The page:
Even with broken ribs I would never, ever give up
David Hossack cycled from Land’s End to John O’Groats, but he never set out to raise any money for charity. Even after a painful injury, he was determined to see the trip through.
We asked him what compelled him to fundraise for Worldwide Cancer Research after completing his trip.
What inspired you to cycle almost 1000 miles across the country?
I’m always up for a good challenge. Last year I raised £3,000 for another charity cycling, but this year I wanted to give it a break from pestering friends and family about raising money. That’s what I originally intended, anyway.
What happened on the trip?
In December last year, perhaps as part of a mid-life crisis, I decided to sign up for a bike ride from Land’s End to John O’Groats. I’m never one to take the easy option, so I chose the ten day route rather than fourteen day one, meaning I would be cycling an average 98 miles a day and riding the equivalent of 1½ times the height of Mount Everest.
I trained over that winter, spring and early summer but then I had a serious mountain bike accident just 3 weeks before the start of my ride, and I ended up with serious bruising down from my groin down to below the knee. The doctor told me to rest fully for 4 to 6 weeks. He looked bemused when I told him ‘I’m cycling from Land’s End to John O’Groats in three weeks time!’ The only problem with my bravado was that for the first week after the injury I could hardly walk and for the remaining two weeks before my ride, through sheer pain, I only got out on the bike twice, which wasn’t enough training for this type of trip.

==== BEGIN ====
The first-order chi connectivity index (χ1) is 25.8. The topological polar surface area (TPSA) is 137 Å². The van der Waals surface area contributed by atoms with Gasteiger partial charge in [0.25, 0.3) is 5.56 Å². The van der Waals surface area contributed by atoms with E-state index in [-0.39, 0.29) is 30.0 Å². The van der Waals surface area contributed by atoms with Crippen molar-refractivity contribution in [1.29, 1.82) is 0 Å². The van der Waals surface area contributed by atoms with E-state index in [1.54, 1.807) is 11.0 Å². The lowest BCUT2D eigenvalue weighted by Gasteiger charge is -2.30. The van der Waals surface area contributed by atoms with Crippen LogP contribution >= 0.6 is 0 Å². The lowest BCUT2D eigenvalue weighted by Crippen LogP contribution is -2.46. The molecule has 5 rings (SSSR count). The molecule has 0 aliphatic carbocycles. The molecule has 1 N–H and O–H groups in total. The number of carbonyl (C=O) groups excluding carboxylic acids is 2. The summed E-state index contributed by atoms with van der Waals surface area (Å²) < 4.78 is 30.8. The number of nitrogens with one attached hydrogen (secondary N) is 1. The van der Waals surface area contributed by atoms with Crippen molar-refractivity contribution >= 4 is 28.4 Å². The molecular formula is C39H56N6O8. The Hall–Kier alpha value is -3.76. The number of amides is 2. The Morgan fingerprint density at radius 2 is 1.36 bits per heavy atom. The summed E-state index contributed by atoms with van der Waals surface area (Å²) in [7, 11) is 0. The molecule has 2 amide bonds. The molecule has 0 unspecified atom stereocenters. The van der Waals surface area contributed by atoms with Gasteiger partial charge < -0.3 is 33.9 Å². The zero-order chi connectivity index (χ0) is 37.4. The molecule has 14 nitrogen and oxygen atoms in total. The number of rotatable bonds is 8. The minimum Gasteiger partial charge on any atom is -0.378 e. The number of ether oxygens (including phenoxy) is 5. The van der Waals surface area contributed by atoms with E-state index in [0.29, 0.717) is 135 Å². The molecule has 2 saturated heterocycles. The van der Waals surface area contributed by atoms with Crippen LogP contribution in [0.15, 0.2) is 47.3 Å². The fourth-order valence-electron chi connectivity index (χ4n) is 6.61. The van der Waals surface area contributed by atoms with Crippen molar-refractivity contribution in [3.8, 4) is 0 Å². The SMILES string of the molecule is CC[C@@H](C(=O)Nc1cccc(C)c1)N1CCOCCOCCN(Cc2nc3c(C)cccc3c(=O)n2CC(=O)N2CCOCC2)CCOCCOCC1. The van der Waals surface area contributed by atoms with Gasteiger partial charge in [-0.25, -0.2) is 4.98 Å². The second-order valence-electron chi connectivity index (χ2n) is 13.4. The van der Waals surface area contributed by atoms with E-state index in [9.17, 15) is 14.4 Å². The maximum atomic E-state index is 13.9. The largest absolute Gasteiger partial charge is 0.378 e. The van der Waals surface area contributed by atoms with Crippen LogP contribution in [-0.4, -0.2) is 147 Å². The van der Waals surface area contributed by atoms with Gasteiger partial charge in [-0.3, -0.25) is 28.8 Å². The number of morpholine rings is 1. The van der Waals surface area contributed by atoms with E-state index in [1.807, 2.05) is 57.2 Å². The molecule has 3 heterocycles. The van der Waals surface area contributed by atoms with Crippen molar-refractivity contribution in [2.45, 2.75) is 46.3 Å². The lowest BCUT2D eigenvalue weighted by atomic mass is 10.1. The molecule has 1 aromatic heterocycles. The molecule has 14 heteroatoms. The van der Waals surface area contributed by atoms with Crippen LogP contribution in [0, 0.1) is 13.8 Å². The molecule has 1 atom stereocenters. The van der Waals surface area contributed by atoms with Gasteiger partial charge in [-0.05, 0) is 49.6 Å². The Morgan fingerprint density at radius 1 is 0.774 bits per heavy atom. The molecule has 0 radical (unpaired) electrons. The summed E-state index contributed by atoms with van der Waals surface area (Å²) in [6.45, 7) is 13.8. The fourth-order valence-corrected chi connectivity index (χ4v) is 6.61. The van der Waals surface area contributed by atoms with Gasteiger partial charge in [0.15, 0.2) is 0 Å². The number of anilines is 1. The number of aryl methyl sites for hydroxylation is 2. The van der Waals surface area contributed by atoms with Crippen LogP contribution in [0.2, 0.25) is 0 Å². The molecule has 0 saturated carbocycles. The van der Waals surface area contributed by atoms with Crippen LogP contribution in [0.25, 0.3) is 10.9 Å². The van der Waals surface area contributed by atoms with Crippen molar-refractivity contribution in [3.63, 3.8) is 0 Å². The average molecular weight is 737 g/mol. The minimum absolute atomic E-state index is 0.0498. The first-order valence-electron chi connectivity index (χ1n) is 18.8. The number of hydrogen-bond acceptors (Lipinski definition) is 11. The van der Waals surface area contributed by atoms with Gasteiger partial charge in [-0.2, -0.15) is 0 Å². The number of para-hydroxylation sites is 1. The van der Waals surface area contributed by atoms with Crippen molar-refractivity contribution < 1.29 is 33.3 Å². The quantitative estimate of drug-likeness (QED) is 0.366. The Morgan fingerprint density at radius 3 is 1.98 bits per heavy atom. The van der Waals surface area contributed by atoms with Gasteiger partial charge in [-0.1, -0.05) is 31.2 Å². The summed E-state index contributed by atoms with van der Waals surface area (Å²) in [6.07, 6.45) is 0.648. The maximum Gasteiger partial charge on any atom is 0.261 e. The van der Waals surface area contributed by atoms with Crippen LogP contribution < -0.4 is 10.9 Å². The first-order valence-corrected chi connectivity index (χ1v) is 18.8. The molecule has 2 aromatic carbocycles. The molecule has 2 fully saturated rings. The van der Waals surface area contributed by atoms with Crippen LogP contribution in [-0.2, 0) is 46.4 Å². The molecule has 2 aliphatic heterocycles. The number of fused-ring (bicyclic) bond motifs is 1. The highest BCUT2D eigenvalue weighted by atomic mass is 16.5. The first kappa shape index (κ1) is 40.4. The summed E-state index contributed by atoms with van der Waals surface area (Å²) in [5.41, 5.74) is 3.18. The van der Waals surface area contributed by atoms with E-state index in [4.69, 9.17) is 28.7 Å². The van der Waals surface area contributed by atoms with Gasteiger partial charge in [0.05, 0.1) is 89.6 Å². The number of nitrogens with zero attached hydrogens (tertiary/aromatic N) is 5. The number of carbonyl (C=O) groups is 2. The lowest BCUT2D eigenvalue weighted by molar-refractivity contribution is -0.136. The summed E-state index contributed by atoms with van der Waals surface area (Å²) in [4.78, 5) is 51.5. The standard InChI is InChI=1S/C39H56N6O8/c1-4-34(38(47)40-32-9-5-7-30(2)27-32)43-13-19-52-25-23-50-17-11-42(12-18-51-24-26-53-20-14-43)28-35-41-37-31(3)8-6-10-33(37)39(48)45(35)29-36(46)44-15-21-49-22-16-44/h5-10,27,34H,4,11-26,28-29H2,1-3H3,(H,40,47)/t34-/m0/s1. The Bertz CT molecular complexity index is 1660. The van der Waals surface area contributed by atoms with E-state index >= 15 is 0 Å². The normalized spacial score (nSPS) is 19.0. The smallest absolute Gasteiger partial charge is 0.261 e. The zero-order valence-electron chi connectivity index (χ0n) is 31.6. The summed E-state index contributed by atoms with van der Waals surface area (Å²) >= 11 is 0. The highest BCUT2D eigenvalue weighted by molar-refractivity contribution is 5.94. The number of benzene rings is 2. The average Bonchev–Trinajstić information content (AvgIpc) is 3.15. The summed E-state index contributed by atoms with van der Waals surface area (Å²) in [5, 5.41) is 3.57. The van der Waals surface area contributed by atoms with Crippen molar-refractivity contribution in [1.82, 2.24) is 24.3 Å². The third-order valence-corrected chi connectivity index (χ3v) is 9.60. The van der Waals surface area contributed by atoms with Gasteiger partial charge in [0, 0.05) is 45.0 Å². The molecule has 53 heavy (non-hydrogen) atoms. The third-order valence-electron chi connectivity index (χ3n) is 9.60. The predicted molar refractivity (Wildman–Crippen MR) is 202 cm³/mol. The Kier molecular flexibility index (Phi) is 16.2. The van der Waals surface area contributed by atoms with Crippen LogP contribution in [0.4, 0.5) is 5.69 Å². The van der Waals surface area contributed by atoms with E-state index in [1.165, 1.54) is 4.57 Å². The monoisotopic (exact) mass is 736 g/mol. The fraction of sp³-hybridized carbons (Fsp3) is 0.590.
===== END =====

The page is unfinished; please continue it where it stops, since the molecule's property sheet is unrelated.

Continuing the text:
I set off in the sunshine from Land’s End, and I was really enjoying the trip, but on day three, (the 108 mile stretch from Bristol to Ludlow) it all went badly wrong. Navigating onto a narrow country lane, I ended up in a gully, then flew off my bike, cracking a few ribs in the process. Cracked ribs are painful but with the help of painkillers and lots of them, I continued on my travels. We had another 750 miles to go, and this trip had cost me the best part of £2,000 already, so I wasn’t packing in now! I crossed over into Scotland on the sixth day.
I then cycled up to Perth, but the Scottish roads are unforgiving when you have broken ribs. Someone did remark to me that it is no surprise I fell off my bike so often as I was too busy enjoying the beautiful countryside around.
Two more days to go, through Inverness, the gateway to the Highlands, and onwards to Lairg for the night, before the final 91 mile stretch to John O’Groats. I arrived at John O’Groats on a 19 rider peloton bike. I’d made it! After a great night to celebrate in the (only) bar in John O’Groats I left for the journey home, this time via the slightly easier methods of bus, plane and train. The next day I was straight off to the hospital where my injury was confirmed. The doctor again told me I needed to rest for 4 to 6 weeks. I told him I was cycling up the Alps in a few weeks!